The Bucks Don’t Stop

February 29th, 2012 by Harrumpher Leave a reply »

Lo the, if you pardon the expression, poor executives and financial-industry professionals. Articles in the FT, WSJ and the other usual suspects bemoan the diminished bonuses to these greater mortals.

Bloomberg, for example, puts a sad tale near the top. A broker/dealer’s marketing director is suddenly impoverished when he is held to his $350,000 income. That pathetic amount “doesn’t cover his family’s private-school tuition, a Kent, Connecticut, summer rental and the upgrade they would like from their 1,200-square- foot Brooklyn duplex.” He says (perhaps whimpers), “The New York that I wanted to have is still just beyond my reach.”

We must suppose that his own private school and Ivy U. didn’t teach money management. Likely they never insulted their students hinting they would need it. It is a bit peculiar though that his financial biz hadn’t impart that expertise, at least by osmosis.

Those downgraded from millions to hundreds of thousands in take-home say they have to look at prices of things, even groceries.

At the core of these reports though are some reasons. Trading volumes are down, eurozone is in turmoil, recovery lags, and there are fewer deals being made. Those latter were where big shops skimmed off enough millions to slather bonuses on everyone’s baguettes and croissants. The FT reports (may require free registration for limited number of reads) that the seven biggest financial houses average 22% less income last year.

Banks have been increasing salaries to stay clean by limiting reliance on one-time bonuses (the stuff risk comprises). To get the ROI they want, they are also having to fire people as well as restructure compensation. To ordinary mortals, the amounts are still breathtaking, but for the bankers they suddenly can no longer anticipate increased growth bringing in those handy millions.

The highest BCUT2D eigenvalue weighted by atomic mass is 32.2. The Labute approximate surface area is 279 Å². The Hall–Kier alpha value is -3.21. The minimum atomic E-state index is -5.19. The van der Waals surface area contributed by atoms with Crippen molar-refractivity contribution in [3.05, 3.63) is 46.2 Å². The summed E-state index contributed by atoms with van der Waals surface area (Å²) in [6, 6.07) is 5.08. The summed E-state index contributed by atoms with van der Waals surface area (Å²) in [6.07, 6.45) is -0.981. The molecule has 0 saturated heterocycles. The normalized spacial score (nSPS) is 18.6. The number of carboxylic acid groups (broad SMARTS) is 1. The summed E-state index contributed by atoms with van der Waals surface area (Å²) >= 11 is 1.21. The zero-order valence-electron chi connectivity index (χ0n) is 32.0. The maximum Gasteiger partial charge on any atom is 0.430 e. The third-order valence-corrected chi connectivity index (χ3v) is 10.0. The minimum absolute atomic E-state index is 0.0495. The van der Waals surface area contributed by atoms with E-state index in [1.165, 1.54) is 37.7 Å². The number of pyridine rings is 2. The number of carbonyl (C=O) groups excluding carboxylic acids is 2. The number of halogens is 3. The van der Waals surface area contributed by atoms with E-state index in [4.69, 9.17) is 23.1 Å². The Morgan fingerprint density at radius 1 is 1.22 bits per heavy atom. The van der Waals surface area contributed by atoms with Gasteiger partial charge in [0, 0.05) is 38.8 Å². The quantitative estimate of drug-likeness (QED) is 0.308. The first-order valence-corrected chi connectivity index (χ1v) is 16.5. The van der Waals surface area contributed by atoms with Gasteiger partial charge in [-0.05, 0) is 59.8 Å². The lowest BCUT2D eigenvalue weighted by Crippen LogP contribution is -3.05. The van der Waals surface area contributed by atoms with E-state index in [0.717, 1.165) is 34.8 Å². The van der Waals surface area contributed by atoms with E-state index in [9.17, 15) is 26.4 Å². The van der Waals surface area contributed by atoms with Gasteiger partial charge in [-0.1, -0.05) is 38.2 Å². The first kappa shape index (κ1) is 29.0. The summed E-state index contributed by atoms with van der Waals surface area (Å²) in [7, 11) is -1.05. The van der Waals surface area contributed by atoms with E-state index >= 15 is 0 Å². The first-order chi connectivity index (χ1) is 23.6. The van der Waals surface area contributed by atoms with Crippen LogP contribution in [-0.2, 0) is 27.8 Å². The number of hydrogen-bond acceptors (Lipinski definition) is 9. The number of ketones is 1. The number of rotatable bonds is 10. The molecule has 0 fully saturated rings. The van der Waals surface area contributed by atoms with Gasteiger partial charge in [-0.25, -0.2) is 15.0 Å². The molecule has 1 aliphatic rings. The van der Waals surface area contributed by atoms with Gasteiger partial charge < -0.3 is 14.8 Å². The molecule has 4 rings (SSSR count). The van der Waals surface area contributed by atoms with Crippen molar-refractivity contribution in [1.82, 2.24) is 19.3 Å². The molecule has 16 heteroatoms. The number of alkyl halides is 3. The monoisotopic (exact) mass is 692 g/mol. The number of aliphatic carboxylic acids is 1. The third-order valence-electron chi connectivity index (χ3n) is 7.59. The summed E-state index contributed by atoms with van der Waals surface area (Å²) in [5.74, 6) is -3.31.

If you’ve paid attention to investment bankers and their ilk, you know that the wail you will hear the most is that paying in the low millions instead of tens of millions and up will crush them. The mythical best and brightest will go elsewhere and somehow it is America, America as a nation, I say, that will suffer.

Don’t buy that for an instant.

Decades ago when a bunch of us were writing for Inc. magazine, a conservative and raised-in-privilege-with-a-banker-father cohort scoffed at such claims. He held the overcompensation was simply theft from the shareholders. Among his evidence was his MBA thesis, which analyzed performance of numerous companies and concluded that the average U.S. corporation would be, in his words, “managed better by an oak tree” than its top team. That is, if the board put corporate cash into index funds and tracked the markets, the return would be higher than what their overpaid twits could do.

The cant and rant continue even though numerous observers have found similar disappointing underperformance if not outright incompetence. Like professional sports teams, corporate boards seem terrified of not overpaying to get “championship” personnel. Teams though are unlike financial houses in turning out or trading their losers…as well as admitting they exist.

At this point, banks, other financial houses and corporations are likely locked into this dreadful whirlpool, spinning and spinning. Unless a couple of big ones admit the oak-tree finding, they are almost certain as a group to  overpay their alleged stars drastically. If some deal works, they’ll swear the blustering boys and girls are magic. If bad to terrible things happen, as we all know too well they do, that’s the nature of the business and no blame follows.

The guys at the top, both the outlandishly paid front-folk and the cowardly board members, aren’t about to call the game on anyone.

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One Response

  1. RW. Rawles says:

    You don’t sound like someone whose spouse has two Cadillacs at her disposal.

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